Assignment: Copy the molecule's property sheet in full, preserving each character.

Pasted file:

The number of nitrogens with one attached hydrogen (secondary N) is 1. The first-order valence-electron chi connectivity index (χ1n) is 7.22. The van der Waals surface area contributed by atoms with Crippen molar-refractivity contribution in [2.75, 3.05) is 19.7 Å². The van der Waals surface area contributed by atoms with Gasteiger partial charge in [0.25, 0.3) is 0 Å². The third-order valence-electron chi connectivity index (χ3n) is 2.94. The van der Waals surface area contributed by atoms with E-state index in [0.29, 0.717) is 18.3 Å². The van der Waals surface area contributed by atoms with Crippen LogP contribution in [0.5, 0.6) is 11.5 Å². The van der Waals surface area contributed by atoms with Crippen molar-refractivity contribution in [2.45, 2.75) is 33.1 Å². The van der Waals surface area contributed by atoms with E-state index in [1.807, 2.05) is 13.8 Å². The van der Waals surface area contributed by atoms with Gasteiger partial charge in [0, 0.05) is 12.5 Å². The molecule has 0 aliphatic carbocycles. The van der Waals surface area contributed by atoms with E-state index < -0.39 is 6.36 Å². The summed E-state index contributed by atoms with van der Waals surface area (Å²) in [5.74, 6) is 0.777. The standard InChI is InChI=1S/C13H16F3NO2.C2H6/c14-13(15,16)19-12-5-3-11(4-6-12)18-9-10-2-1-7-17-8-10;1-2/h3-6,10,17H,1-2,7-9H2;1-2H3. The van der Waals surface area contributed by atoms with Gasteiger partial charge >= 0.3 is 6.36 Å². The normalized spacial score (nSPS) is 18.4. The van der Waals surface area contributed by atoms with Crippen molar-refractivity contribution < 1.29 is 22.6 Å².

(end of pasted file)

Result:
The number of nitrogens with one attached hydrogen (secondary N) is 1. The first-order valence-electron chi connectivity index (χ1n) is 7.22. The van der Waals surface area contributed by atoms with Crippen molar-refractivity contribution in [2.75, 3.05) is 19.7 Å². The van der Waals surface area contributed by atoms with Gasteiger partial charge in [0.25, 0.3) is 0 Å². The third-order valence-electron chi connectivity index (χ3n) is 2.94. The van der Waals surface area contributed by atoms with E-state index in [0.29, 0.717) is 18.3 Å². The van der Waals surface area contributed by atoms with Crippen LogP contribution in [0.5, 0.6) is 11.5 Å². The van der Waals surface area contributed by atoms with Crippen molar-refractivity contribution in [2.45, 2.75) is 33.1 Å². The van der Waals surface area contributed by atoms with E-state index in [1.807, 2.05) is 13.8 Å². The van der Waals surface area contributed by atoms with Gasteiger partial charge in [0, 0.05) is 12.5 Å². The molecule has 0 aliphatic carbocycles. The van der Waals surface area contributed by atoms with E-state index < -0.39 is 6.36 Å². The summed E-state index contributed by atoms with van der Waals surface area (Å²) in [5.74, 6) is 0.777. The standard InChI is InChI=1S/C13H16F3NO2.C2H6/c14-13(15,16)19-12-5-3-11(4-6-12)18-9-10-2-1-7-17-8-10;1-2/h3-6,10,17H,1-2,7-9H2;1-2H3. The van der Waals surface area contributed by atoms with Gasteiger partial charge >= 0.3 is 6.36 Å². The normalized spacial score (nSPS) is 18.4. The van der Waals surface area contributed by atoms with Crippen molar-refractivity contribution < 1.29 is 22.6 Å².